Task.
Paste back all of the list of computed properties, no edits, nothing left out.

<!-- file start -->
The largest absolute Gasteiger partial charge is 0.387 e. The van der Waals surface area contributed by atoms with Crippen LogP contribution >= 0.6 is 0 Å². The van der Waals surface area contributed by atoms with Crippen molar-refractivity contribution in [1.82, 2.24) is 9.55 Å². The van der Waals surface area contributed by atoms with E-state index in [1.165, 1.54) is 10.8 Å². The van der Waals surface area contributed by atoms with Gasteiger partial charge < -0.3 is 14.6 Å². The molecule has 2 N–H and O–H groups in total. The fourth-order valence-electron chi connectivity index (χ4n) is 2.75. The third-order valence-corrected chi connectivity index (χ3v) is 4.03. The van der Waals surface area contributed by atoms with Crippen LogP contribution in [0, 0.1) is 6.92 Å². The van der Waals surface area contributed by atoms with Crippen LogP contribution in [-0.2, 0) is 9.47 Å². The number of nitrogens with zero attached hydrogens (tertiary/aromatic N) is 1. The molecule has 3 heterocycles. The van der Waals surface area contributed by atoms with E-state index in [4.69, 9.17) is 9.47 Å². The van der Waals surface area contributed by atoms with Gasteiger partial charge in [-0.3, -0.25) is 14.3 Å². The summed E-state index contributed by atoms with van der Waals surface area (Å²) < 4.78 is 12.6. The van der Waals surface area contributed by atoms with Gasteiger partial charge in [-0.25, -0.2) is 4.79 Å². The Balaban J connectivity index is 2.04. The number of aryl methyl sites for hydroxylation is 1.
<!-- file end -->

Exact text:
The largest absolute Gasteiger partial charge is 0.387 e. The van der Waals surface area contributed by atoms with Crippen LogP contribution >= 0.6 is 0 Å². The van der Waals surface area contributed by atoms with Crippen molar-refractivity contribution in [1.82, 2.24) is 9.55 Å². The van der Waals surface area contributed by atoms with E-state index in [1.165, 1.54) is 10.8 Å². The van der Waals surface area contributed by atoms with Gasteiger partial charge < -0.3 is 14.6 Å². The molecule has 2 N–H and O–H groups in total. The fourth-order valence-electron chi connectivity index (χ4n) is 2.75. The third-order valence-corrected chi connectivity index (χ3v) is 4.03. The van der Waals surface area contributed by atoms with Crippen LogP contribution in [0, 0.1) is 6.92 Å². The van der Waals surface area contributed by atoms with Crippen LogP contribution in [-0.2, 0) is 9.47 Å². The number of nitrogens with zero attached hydrogens (tertiary/aromatic N) is 1. The molecule has 3 heterocycles. The van der Waals surface area contributed by atoms with E-state index in [4.69, 9.17) is 9.47 Å². The van der Waals surface area contributed by atoms with Gasteiger partial charge in [-0.3, -0.25) is 14.3 Å². The summed E-state index contributed by atoms with van der Waals surface area (Å²) < 4.78 is 12.6. The van der Waals surface area contributed by atoms with Gasteiger partial charge in [-0.25, -0.2) is 4.79 Å². The Balaban J connectivity index is 2.04. The number of aryl methyl sites for hydroxylation is 1.